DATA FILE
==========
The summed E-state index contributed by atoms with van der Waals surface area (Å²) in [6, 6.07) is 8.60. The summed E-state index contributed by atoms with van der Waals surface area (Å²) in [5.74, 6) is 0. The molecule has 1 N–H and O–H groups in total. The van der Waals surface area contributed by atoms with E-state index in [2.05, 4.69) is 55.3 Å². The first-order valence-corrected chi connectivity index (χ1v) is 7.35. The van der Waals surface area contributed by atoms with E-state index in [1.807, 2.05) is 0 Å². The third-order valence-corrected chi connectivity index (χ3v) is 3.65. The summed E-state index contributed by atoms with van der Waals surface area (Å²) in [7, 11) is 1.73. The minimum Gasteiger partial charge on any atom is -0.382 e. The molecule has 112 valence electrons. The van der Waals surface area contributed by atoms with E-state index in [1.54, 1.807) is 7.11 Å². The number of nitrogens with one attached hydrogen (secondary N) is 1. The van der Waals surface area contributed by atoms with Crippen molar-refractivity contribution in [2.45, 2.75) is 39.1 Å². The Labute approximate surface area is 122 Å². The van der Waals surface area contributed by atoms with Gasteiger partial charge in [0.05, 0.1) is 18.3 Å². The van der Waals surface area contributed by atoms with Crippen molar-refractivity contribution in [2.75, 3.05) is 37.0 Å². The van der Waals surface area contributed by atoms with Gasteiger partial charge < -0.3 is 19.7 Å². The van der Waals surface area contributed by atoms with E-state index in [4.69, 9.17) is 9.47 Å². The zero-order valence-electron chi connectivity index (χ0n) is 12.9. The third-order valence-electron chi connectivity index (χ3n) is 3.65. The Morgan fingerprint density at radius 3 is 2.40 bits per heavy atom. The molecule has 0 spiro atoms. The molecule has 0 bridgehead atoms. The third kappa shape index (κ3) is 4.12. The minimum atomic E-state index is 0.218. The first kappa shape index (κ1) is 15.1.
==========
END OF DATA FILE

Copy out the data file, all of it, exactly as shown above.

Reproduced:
The summed E-state index contributed by atoms with van der Waals surface area (Å²) in [6, 6.07) is 8.60. The summed E-state index contributed by atoms with van der Waals surface area (Å²) in [5.74, 6) is 0. The molecule has 1 N–H and O–H groups in total. The van der Waals surface area contributed by atoms with E-state index in [2.05, 4.69) is 55.3 Å². The first-order valence-corrected chi connectivity index (χ1v) is 7.35. The van der Waals surface area contributed by atoms with E-state index in [1.807, 2.05) is 0 Å². The third-order valence-corrected chi connectivity index (χ3v) is 3.65. The summed E-state index contributed by atoms with van der Waals surface area (Å²) in [7, 11) is 1.73. The minimum Gasteiger partial charge on any atom is -0.382 e. The molecule has 112 valence electrons. The van der Waals surface area contributed by atoms with E-state index in [1.54, 1.807) is 7.11 Å². The number of nitrogens with one attached hydrogen (secondary N) is 1. The van der Waals surface area contributed by atoms with Crippen molar-refractivity contribution in [2.45, 2.75) is 39.1 Å². The Labute approximate surface area is 122 Å². The van der Waals surface area contributed by atoms with Gasteiger partial charge in [0.05, 0.1) is 18.3 Å². The van der Waals surface area contributed by atoms with Crippen molar-refractivity contribution in [2.75, 3.05) is 37.0 Å². The van der Waals surface area contributed by atoms with Gasteiger partial charge < -0.3 is 19.7 Å². The van der Waals surface area contributed by atoms with E-state index in [4.69, 9.17) is 9.47 Å². The zero-order valence-electron chi connectivity index (χ0n) is 12.9. The third-order valence-electron chi connectivity index (χ3n) is 3.65. The Morgan fingerprint density at radius 3 is 2.40 bits per heavy atom. The molecule has 0 spiro atoms. The molecule has 0 bridgehead atoms. The third kappa shape index (κ3) is 4.12. The minimum atomic E-state index is 0.218. The first kappa shape index (κ1) is 15.1.